The amount of air pollution created by vehicles in cities is almost linearly proportional to the vehicle kilometres travelled (VKT). This has been found to be proportional to the size of the metropolitan area, using data from dozens of megalopolis in the world, such as London, Melbourne, Sydney, Los Angeles and New York (1).
In other words, urban sprawl generates air pollution. For instance, VKT is about 4 x 1010 km/year for a city of 3,000 km2. It follows that the emission rate (in units of grams per square metre per second) is about 5.7 x 10-7 times a special factor for each pollutant. This relationship is appropriate for estimating concentrations of NOx and particulates, which are the main emissions during long trips. This includes lead pollution in countries that still use leaded fuel.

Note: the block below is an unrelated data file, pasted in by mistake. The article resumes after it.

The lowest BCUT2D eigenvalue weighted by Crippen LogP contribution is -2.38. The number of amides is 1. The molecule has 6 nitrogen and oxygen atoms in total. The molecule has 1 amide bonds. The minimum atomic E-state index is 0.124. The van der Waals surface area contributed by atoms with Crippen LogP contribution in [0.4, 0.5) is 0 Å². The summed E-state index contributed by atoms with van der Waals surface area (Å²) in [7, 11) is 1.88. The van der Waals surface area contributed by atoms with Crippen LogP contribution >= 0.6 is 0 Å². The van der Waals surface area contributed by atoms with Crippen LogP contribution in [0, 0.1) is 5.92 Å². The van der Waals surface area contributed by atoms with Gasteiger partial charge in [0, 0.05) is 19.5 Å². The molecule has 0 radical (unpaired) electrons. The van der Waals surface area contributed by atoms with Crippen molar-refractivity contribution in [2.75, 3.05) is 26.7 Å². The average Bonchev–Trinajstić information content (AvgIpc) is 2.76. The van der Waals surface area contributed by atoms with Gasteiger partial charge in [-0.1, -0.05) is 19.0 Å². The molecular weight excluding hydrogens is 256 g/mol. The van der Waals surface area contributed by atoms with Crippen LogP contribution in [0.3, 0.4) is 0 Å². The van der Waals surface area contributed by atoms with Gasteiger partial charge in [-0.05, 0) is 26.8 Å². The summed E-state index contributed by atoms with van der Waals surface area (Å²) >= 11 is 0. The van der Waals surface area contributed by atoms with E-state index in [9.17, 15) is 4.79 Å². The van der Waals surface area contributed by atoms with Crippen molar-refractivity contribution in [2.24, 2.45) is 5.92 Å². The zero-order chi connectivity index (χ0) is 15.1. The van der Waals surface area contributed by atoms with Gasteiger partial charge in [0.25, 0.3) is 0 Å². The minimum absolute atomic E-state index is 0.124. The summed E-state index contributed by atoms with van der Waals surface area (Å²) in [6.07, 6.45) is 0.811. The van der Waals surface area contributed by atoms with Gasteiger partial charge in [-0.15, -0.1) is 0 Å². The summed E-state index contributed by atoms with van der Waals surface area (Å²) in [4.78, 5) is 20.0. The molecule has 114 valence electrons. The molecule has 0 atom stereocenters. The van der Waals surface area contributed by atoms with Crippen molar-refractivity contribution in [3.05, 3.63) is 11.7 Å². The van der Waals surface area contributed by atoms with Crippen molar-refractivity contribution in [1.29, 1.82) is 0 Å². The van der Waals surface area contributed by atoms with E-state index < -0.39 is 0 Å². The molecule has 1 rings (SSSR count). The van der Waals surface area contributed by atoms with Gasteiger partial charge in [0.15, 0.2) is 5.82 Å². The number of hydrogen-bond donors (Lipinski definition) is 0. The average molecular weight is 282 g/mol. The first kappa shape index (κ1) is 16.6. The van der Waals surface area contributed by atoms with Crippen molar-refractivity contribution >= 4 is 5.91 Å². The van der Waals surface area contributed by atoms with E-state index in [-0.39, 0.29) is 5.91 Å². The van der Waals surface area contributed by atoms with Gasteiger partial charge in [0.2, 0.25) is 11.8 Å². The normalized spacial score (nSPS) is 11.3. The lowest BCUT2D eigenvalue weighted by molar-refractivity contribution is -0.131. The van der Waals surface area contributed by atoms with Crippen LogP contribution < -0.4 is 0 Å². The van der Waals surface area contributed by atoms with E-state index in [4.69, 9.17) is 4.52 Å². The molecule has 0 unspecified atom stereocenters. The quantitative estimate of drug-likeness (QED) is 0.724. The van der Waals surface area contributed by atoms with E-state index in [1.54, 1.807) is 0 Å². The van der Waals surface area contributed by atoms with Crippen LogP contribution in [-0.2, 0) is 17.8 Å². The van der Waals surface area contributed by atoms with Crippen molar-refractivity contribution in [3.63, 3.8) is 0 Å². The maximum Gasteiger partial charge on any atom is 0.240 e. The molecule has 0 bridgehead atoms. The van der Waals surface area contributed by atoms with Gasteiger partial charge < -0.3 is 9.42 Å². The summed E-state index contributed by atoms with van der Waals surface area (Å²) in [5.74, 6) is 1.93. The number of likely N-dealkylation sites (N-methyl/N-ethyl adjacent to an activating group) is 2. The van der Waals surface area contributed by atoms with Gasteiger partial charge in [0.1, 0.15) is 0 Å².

However this linear relationship is less suitable for carbon monoxide and hydrocarbon concentrations, which result especially from start-up and shut-down conditions, important in short trips. So CO and HC pollution is affected little by urban sprawl, but can be reduced by the use of car pools or public transportation.
(1) Lyons, T., J.R. Kenworthy, C. Moy and F. dos Santos 1998. A global urban air pollution model. 2nd Conf. on Urban Environment, Albuquerque, New Mexico (Amer. Meteor. Soc.), preprints p26-9.